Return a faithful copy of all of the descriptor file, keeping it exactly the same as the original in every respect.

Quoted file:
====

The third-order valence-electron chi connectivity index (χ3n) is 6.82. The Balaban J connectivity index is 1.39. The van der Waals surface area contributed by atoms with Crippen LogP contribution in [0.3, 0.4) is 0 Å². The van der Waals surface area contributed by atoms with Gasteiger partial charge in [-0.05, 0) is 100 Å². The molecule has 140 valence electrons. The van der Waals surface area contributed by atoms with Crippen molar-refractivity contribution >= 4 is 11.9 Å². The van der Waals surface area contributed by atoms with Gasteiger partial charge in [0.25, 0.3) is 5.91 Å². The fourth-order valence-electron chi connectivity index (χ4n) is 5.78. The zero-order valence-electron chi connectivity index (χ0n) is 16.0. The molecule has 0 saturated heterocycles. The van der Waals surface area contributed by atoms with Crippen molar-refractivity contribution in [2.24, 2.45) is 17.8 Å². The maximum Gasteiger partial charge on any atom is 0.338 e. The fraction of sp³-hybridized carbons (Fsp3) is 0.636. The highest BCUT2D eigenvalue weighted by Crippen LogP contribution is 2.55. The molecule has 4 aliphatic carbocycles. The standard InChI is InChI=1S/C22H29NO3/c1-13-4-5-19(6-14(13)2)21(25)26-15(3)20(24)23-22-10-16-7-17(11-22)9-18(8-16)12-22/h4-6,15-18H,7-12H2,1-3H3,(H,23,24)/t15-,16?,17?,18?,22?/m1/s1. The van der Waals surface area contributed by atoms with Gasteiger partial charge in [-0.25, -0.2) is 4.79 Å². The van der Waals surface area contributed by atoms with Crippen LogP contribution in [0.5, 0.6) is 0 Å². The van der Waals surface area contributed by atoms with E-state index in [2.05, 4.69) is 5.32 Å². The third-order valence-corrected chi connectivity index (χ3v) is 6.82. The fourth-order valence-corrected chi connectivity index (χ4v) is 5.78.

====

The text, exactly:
The third-order valence-electron chi connectivity index (χ3n) is 6.82. The Balaban J connectivity index is 1.39. The van der Waals surface area contributed by atoms with Crippen LogP contribution in [0.3, 0.4) is 0 Å². The van der Waals surface area contributed by atoms with Gasteiger partial charge in [-0.05, 0) is 100 Å². The molecule has 140 valence electrons. The van der Waals surface area contributed by atoms with Crippen molar-refractivity contribution >= 4 is 11.9 Å². The van der Waals surface area contributed by atoms with Gasteiger partial charge in [0.25, 0.3) is 5.91 Å². The fourth-order valence-electron chi connectivity index (χ4n) is 5.78. The zero-order valence-electron chi connectivity index (χ0n) is 16.0. The molecule has 0 saturated heterocycles. The van der Waals surface area contributed by atoms with Crippen molar-refractivity contribution in [2.24, 2.45) is 17.8 Å². The maximum Gasteiger partial charge on any atom is 0.338 e. The fraction of sp³-hybridized carbons (Fsp3) is 0.636. The highest BCUT2D eigenvalue weighted by Crippen LogP contribution is 2.55. The molecule has 4 aliphatic carbocycles. The standard InChI is InChI=1S/C22H29NO3/c1-13-4-5-19(6-14(13)2)21(25)26-15(3)20(24)23-22-10-16-7-17(11-22)9-18(8-16)12-22/h4-6,15-18H,7-12H2,1-3H3,(H,23,24)/t15-,16?,17?,18?,22?/m1/s1. The van der Waals surface area contributed by atoms with Gasteiger partial charge in [-0.25, -0.2) is 4.79 Å². The van der Waals surface area contributed by atoms with Crippen LogP contribution in [0.5, 0.6) is 0 Å². The van der Waals surface area contributed by atoms with E-state index in [2.05, 4.69) is 5.32 Å². The third-order valence-corrected chi connectivity index (χ3v) is 6.82. The fourth-order valence-corrected chi connectivity index (χ4v) is 5.78.